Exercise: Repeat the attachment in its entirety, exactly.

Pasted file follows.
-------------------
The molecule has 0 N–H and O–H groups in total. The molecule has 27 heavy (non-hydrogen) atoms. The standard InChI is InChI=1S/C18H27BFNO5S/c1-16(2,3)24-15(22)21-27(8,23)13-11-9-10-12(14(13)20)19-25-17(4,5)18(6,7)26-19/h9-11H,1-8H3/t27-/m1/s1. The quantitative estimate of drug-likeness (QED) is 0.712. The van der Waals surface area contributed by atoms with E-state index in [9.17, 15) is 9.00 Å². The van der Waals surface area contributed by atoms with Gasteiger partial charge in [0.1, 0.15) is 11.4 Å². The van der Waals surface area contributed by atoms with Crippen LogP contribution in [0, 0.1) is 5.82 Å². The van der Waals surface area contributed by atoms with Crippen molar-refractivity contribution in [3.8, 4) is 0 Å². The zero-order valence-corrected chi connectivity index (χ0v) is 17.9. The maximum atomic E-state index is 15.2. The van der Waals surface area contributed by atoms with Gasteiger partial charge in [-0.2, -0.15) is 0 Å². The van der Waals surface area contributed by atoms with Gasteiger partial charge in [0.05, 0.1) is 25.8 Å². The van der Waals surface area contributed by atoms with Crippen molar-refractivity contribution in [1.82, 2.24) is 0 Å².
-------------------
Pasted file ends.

The molecule has 0 N–H and O–H groups in total. The molecule has 27 heavy (non-hydrogen) atoms. The standard InChI is InChI=1S/C18H27BFNO5S/c1-16(2,3)24-15(22)21-27(8,23)13-11-9-10-12(14(13)20)19-25-17(4,5)18(6,7)26-19/h9-11H,1-8H3/t27-/m1/s1. The quantitative estimate of drug-likeness (QED) is 0.712. The van der Waals surface area contributed by atoms with E-state index in [9.17, 15) is 9.00 Å². The van der Waals surface area contributed by atoms with Gasteiger partial charge in [0.1, 0.15) is 11.4 Å². The van der Waals surface area contributed by atoms with Crippen LogP contribution in [0, 0.1) is 5.82 Å². The van der Waals surface area contributed by atoms with Crippen molar-refractivity contribution in [3.8, 4) is 0 Å². The zero-order valence-corrected chi connectivity index (χ0v) is 17.9. The maximum atomic E-state index is 15.2. The van der Waals surface area contributed by atoms with Gasteiger partial charge in [-0.2, -0.15) is 0 Å². The van der Waals surface area contributed by atoms with Gasteiger partial charge in [0.05, 0.1) is 25.8 Å². The van der Waals surface area contributed by atoms with Crippen molar-refractivity contribution in [1.82, 2.24) is 0 Å².